I call David Schwing “Angel” because he has been looking out for me as a mentor and a friend since 2011.  I don't think it's ever easy to start a private psychotherapy practice in Manhattan, but it was even harder in the middle of a major financial recession.  By the time I started my business David had been operating his Flatiron psychotherapy practice and proudly serving the GLBT community of New York City for well over 25 years.  He has a strong resolve and deep comprehension of why people suffer, and how they can stop.  He has always been generous with his time, with his support, with his advice.  He believed my therapy practice would survive even when I wasn’t certain.  By 2012 I found myself in that unenviable limbo between outgrowing the hours of the space I was renting out, yet not being ready to take the next step of assuming responsibility for my own therapy office.  David literally shared space by allowing me to use his office during after hours and weekends to help me through this transition, and ultimately he helped me acquire the office I am working in now.  These days David stays away from New York City in order to protect himself and his loved ones from COVID19.  His absence is one of the many losses I have felt this year.  But just like the lights on Broadway, I know that David will eventually come back to share his radiant energy in person and help the rest of us shine as well.   

When I say Dr. Robert Grant is the Jonas Salk of PrEP I’m not being hyperbolic.  Dr. Grant, or “Bob,” is the reason more than 700,000 people across the world are using a daily pill to prevent HIV.  His meticulous research, his priority on science, his interest in humanity, makes him a hero to me.  But Bob is more than all this.  At the heart of his professional work and goals is to help human beings love and connect without HIV as a barrier to dating, making babies, or just having really hot sweaty sex.  We hit it off in real life in 2014 and ever since then he has been a consistent source of support, reassurance, and guidance for me.  Whenever I had a question about something that was reported in a trial, he answered. When members of my PrEP Facts Facebook group would panic over a rumor, Bob would help me help them understand the facts and science.  It is because of Bob's contributions that the PrEP Facts Facebook group was linked in the World Health Organization’s 2015 PrEP guidelines, which no doubt has helped the group receive international attention and acclaim.  Today Bob has turned his medical attention and research to understanding the therapeutic benefits of ketamine, cementing his commitment to helping human beings learn innovative ways to reduce trauma and enhance living.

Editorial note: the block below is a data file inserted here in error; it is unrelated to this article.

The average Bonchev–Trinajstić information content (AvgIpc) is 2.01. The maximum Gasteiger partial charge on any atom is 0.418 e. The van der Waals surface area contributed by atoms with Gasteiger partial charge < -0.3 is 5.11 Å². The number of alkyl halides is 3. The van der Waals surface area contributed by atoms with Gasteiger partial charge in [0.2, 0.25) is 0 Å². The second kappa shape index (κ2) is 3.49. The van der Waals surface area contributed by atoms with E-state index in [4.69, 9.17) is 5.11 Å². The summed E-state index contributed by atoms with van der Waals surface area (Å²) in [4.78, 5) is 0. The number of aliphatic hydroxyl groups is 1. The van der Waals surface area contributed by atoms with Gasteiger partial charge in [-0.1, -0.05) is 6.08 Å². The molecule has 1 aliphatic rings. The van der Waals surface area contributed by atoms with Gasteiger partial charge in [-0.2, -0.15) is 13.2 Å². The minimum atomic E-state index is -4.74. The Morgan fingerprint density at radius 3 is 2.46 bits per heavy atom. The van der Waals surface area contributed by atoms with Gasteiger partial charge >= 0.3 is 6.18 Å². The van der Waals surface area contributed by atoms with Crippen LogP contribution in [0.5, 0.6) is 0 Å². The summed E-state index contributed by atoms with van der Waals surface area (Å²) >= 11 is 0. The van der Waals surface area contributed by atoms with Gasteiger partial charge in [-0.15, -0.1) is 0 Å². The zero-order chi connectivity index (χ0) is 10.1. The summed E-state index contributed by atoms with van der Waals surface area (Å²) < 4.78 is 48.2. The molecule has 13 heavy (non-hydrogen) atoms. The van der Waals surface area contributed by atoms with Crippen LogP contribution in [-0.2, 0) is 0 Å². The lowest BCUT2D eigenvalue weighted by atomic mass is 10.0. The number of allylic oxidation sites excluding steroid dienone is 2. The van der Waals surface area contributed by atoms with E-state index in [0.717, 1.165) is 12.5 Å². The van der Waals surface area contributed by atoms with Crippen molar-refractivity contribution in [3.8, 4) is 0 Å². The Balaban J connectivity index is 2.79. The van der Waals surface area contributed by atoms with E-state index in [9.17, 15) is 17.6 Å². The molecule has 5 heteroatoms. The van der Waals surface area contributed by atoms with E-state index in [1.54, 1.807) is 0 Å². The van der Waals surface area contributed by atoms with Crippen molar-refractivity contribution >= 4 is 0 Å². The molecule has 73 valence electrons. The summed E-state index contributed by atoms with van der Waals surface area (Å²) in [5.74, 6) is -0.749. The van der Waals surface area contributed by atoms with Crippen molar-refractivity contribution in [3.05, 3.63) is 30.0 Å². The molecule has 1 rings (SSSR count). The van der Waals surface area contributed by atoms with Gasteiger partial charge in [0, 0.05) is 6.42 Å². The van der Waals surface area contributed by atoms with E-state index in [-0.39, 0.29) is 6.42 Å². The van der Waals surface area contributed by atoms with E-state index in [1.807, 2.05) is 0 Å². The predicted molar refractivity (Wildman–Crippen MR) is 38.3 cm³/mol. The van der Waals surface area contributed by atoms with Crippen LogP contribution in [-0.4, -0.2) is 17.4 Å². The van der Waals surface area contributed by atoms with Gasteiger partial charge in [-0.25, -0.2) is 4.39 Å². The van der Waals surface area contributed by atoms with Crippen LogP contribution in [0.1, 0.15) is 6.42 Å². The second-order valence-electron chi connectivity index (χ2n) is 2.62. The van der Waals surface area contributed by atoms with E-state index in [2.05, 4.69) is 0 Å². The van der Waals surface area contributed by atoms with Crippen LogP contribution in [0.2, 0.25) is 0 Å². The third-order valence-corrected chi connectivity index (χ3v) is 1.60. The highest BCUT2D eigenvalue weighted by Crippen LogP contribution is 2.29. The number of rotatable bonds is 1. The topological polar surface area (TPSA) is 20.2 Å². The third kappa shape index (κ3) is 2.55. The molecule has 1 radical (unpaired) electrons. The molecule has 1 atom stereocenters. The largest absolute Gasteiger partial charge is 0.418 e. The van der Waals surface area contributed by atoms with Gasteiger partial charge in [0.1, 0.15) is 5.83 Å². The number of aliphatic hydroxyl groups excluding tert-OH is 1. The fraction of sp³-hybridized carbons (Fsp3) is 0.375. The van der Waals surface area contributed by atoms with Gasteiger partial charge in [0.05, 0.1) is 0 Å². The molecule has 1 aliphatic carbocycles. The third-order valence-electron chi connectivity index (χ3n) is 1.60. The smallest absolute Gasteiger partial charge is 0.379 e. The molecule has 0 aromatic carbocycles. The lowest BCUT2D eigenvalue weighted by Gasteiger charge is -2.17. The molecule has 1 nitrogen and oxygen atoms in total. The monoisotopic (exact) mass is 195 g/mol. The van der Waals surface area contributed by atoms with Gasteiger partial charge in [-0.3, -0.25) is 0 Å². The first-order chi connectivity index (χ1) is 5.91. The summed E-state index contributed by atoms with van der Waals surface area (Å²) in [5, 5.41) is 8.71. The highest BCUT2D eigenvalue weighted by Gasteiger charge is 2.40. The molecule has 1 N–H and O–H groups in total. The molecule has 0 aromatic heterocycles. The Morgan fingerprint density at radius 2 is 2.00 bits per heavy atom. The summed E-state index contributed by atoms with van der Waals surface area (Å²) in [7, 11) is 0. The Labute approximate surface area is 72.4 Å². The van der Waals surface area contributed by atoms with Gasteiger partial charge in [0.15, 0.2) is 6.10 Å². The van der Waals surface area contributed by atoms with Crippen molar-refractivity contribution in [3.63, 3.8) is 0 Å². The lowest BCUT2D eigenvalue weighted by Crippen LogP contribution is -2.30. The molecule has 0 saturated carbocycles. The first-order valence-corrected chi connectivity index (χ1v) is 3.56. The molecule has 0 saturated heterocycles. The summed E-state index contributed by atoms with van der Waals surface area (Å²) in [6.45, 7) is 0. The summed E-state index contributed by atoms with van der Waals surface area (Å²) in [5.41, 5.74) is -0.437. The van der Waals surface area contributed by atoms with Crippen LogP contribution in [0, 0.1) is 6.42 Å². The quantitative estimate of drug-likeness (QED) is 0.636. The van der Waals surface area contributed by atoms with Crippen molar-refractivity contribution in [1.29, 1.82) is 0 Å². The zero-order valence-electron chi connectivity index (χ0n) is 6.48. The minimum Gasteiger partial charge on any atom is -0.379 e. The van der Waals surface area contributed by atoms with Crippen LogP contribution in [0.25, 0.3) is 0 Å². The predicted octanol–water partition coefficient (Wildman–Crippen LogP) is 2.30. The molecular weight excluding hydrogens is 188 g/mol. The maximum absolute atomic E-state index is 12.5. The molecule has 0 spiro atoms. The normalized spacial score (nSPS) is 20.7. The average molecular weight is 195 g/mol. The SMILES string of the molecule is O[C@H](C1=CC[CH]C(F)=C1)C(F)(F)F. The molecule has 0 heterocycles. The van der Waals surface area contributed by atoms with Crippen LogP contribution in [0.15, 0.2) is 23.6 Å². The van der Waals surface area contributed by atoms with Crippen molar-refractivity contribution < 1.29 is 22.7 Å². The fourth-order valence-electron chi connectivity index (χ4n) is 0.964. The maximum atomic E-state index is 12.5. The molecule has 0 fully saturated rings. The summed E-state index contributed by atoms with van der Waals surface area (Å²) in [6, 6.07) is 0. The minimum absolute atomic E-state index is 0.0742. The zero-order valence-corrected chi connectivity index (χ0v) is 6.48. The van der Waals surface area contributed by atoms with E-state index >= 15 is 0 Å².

I mentioned the privilege of meeting Greg Millett in 2016 in Lesson 46.  It is my experience that some people who have achieved a certain level of “success” can be withdrawn, reserved, and a bit difficult to access.  Greg Millett is exactly the opposite.  He is well known in the community for being accessible, compassionate, and generous with his time.  Our conversations have helped me to believe in myself and dream a bigger dream.  It was his insight and assistance that ultimately led to shaking President Barack Obama’s hand at the White House in 2016.  In the ensuing years Greg has provided friendship, support, wisdom, advice.  When a fringe group of “activists” came after me in the Summer of 2019, Greg offered practical and incisive advice about how to navigate the situation, as he had been on the receiving end of irrational rage on plenty of occasions himself.  His research with gay/bisexual Black Men has sought to change the racist presumption that Black Men engage in “higher risk behaviors” more than non-Black men, which overlooks the social determinants of health and structural inequalities that perpetuate disparities in healthcare and HIV rates.  He remains an outspoken advocate of sexual rights, harm reduction, Black Lives Matter, and a trusted friend to me today.

The Helpers are those who educate, inspire, and offer us hope that things can get better.  I am so thankful to the Helpers who have informed and enhanced my experience of living and learning The 50 Lessons of 50.  They have all helped me and countless others over the decades to grow, to thrive, and live abundantly joyful lives.  

 Damon L. Jacobs is a Licensed Marriage and Family Therapist helping individuals and couples enjoy life with peace, purpose, and pleasure. His books "Absolutely Should-less" and "Rational Relating" help people experience connection with joy, serenity, and meaning. His work has been featured on CNN Health, The New York Times, MSNBC, USA Today and more. He can be reached at or 347-227-7707

No comments:

Post a Comment